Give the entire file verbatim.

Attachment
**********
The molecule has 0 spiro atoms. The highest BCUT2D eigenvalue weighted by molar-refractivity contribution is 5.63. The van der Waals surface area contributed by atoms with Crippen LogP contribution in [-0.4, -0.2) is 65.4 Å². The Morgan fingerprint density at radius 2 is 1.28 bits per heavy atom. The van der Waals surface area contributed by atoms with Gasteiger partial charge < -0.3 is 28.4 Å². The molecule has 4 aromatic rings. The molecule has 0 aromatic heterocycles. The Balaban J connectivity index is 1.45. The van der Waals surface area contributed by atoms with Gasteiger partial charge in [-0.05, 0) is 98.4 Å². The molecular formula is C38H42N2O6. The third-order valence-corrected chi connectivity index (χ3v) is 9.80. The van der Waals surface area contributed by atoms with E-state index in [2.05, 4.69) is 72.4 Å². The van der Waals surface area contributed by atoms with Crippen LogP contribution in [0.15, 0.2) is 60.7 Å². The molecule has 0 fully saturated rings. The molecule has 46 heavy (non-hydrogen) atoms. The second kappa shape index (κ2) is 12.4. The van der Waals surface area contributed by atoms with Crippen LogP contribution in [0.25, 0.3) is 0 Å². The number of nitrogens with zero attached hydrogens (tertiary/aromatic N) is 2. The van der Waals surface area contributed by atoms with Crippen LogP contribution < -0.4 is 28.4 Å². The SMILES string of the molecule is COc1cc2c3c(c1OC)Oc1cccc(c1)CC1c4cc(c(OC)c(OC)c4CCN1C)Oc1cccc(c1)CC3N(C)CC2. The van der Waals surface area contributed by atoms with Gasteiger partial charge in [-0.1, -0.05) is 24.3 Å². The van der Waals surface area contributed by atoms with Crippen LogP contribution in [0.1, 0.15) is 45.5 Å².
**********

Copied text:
The molecule has 0 spiro atoms. The highest BCUT2D eigenvalue weighted by molar-refractivity contribution is 5.63. The van der Waals surface area contributed by atoms with Crippen LogP contribution in [-0.4, -0.2) is 65.4 Å². The Morgan fingerprint density at radius 2 is 1.28 bits per heavy atom. The van der Waals surface area contributed by atoms with Gasteiger partial charge < -0.3 is 28.4 Å². The molecule has 4 aromatic rings. The molecule has 0 aromatic heterocycles. The Balaban J connectivity index is 1.45. The van der Waals surface area contributed by atoms with Gasteiger partial charge in [-0.05, 0) is 98.4 Å². The molecular formula is C38H42N2O6. The third-order valence-corrected chi connectivity index (χ3v) is 9.80. The van der Waals surface area contributed by atoms with E-state index in [2.05, 4.69) is 72.4 Å². The van der Waals surface area contributed by atoms with Crippen LogP contribution in [0.15, 0.2) is 60.7 Å². The molecule has 0 fully saturated rings. The molecule has 46 heavy (non-hydrogen) atoms. The second kappa shape index (κ2) is 12.4. The van der Waals surface area contributed by atoms with Crippen LogP contribution in [0.25, 0.3) is 0 Å². The number of nitrogens with zero attached hydrogens (tertiary/aromatic N) is 2. The van der Waals surface area contributed by atoms with Crippen LogP contribution < -0.4 is 28.4 Å². The SMILES string of the molecule is COc1cc2c3c(c1OC)Oc1cccc(c1)CC1c4cc(c(OC)c(OC)c4CCN1C)Oc1cccc(c1)CC3N(C)CC2. The van der Waals surface area contributed by atoms with Gasteiger partial charge in [-0.1, -0.05) is 24.3 Å². The van der Waals surface area contributed by atoms with Crippen LogP contribution in [0.1, 0.15) is 45.5 Å².